Observed neighborhood physical disorder and health behaviors in a large urban area
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College of Medicine, The Ohio State University, United States
School of Public Health, Rutgers University, United States
College of Medicine, The Ohio State University,United States
Mailman School of Public Health, Columbia University, United States
Brigham Young University, United States
College of Medicine, The Ohio State Unversity, United States
School of Public Health, University of Washington, United States
Publication date: 2023-04-27
Popul. Med. 2023;5(Supplement):A775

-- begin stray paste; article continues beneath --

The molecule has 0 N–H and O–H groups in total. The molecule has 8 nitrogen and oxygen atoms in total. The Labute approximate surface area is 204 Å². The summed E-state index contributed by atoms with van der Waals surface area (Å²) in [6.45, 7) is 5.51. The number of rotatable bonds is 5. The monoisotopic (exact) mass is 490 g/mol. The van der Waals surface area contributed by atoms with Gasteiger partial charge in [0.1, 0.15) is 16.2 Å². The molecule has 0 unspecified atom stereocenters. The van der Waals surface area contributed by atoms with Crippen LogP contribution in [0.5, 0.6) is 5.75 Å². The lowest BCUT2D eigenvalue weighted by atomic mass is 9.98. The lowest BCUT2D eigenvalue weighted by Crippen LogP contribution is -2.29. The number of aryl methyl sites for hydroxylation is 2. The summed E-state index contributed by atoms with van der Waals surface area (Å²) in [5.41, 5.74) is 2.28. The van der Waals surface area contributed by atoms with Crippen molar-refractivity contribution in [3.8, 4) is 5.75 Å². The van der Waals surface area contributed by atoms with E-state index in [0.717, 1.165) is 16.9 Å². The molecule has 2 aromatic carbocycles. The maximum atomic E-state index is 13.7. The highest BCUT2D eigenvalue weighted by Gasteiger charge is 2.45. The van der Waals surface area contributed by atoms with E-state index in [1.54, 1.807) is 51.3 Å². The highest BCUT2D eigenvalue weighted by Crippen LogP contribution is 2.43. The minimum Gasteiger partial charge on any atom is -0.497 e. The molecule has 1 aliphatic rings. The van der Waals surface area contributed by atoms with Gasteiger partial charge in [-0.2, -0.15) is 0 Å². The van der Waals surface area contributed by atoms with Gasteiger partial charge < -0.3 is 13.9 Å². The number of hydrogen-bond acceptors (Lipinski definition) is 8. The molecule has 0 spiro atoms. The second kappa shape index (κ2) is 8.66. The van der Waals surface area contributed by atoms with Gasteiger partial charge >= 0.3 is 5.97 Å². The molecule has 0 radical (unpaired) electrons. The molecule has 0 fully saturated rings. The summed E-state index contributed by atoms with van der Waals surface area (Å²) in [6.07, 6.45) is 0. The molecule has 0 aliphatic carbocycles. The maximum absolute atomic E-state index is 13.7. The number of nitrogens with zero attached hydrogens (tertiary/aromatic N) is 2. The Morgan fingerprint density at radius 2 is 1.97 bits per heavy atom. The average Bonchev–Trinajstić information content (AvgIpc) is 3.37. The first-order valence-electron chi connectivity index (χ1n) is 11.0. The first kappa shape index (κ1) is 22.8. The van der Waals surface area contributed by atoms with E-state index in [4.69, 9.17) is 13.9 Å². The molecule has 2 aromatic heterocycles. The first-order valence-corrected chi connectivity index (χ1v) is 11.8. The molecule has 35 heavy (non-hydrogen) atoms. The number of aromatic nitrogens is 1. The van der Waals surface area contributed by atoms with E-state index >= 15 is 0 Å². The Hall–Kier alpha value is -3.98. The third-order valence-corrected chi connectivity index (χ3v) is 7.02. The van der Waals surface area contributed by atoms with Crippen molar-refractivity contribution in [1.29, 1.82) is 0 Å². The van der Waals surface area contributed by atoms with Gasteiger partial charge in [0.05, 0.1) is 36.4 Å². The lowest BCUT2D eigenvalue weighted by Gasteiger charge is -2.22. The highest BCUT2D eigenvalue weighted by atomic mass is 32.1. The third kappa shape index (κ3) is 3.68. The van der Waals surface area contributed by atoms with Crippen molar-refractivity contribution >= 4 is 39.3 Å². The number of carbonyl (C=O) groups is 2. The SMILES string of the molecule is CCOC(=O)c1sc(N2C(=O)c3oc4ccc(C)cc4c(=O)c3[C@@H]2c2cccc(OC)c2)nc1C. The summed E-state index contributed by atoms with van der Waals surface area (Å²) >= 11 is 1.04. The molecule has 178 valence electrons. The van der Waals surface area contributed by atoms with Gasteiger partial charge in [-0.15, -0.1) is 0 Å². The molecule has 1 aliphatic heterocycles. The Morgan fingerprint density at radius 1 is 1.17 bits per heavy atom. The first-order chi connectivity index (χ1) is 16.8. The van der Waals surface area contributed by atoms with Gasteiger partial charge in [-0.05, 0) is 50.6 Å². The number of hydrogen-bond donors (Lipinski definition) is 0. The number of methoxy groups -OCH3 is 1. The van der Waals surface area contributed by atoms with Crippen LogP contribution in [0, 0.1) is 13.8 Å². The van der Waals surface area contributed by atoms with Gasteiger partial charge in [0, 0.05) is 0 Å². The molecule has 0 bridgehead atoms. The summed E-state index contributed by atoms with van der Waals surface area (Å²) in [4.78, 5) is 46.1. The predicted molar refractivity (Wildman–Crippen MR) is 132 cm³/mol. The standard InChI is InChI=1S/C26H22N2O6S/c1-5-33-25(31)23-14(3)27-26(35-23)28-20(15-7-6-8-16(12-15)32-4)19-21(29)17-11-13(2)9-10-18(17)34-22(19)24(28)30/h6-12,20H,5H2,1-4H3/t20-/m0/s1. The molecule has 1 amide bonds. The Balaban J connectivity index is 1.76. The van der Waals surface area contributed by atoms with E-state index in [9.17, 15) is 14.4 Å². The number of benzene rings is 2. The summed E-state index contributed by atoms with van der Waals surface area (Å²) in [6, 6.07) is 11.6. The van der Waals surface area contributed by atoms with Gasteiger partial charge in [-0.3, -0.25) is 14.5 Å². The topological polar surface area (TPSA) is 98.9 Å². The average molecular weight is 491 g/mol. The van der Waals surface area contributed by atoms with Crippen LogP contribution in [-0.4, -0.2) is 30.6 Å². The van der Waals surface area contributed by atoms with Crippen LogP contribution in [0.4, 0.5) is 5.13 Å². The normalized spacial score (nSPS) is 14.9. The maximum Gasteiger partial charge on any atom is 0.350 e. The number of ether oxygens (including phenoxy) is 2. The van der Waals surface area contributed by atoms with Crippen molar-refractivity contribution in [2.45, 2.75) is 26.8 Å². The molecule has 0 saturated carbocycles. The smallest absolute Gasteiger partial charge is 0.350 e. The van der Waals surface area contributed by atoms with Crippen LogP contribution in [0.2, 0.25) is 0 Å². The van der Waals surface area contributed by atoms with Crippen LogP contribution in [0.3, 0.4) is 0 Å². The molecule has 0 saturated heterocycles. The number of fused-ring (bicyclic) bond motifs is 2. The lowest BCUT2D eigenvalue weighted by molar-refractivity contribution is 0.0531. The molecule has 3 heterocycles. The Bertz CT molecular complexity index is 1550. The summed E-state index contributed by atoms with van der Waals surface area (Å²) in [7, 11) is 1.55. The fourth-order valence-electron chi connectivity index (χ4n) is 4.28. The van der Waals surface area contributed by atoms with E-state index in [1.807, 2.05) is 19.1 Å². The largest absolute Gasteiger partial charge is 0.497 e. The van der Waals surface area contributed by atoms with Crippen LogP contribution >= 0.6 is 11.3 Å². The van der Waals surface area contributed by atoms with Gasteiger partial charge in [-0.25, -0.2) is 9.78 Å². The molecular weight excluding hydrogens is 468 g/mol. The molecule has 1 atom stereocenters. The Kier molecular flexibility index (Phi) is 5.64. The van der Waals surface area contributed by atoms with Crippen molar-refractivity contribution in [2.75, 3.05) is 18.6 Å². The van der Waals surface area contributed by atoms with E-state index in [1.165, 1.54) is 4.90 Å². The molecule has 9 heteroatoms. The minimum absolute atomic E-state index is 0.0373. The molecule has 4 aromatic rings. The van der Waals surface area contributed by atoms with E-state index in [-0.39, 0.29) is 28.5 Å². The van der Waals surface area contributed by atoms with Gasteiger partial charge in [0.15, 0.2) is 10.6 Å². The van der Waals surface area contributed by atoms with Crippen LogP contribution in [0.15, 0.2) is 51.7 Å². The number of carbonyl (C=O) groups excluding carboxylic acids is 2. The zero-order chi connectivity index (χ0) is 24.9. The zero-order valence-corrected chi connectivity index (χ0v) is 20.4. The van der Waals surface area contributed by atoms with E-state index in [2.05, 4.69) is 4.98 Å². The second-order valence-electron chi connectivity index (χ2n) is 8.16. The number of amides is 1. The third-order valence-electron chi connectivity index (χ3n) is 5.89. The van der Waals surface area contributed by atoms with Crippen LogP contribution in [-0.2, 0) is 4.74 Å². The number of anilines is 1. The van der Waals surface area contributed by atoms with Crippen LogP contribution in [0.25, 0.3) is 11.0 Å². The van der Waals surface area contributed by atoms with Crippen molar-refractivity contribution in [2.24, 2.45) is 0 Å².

Neighborhood physical disorder is an indicator of urban disinvestment that may act as a psychosocial stressor.  This study tested associations between observed neighborhood physical disorder and tobacco use, alcohol binging, and sugar-sweetened beverage consumption among a large population-based sample.  Individual-level data of this cross-sectional study were from adult respondents of the New Jersey Behavioral Risk Factor Surveillance System, 2011-2016 (n = 62,476).  Behavioral Risk Factor Surveillance System is the largest continuously conducted health survey system in the world.  Aggregated area-level observed neighborhood physical disorder were from virtual audits of 23,276 Google Street View streetscapes.  Tobacco use (current cigarette smoking or chewing tobacco, snuff, or snus use), monthly binge drinking occasions (5+/4+ drinks per occasion among males/females), and monthly sugar-sweetened beverages consumed were self-reported.  Logistic and negative binomial regression models were used to generate odds ratios, prevalence rate ratios (PRR), 95% confidence intervals (CI) by levels of physical disorder.  Compared to the lowest quartile, residence in the second (PRR: 1.16; 95% CI: 1.03, 1.13), third (PRR: 1.24; 95% CI: 1.10, 1.40), and fourth (highest) quartile of physical disorder (PRR: 1.24; 95% CI: 1.10, 1.40) was associated with higher monthly sugar-sweetened beverage consumption.  Associations involving tobacco use and alcohol binging were mixed.  Observed neighborhood disorder might be associated with unhealthy behaviors, especially sugar-sweetened beverage consumption.  Studies across globally diverse urban setting are needed to explore external validity and motivate urban policy recommendations.
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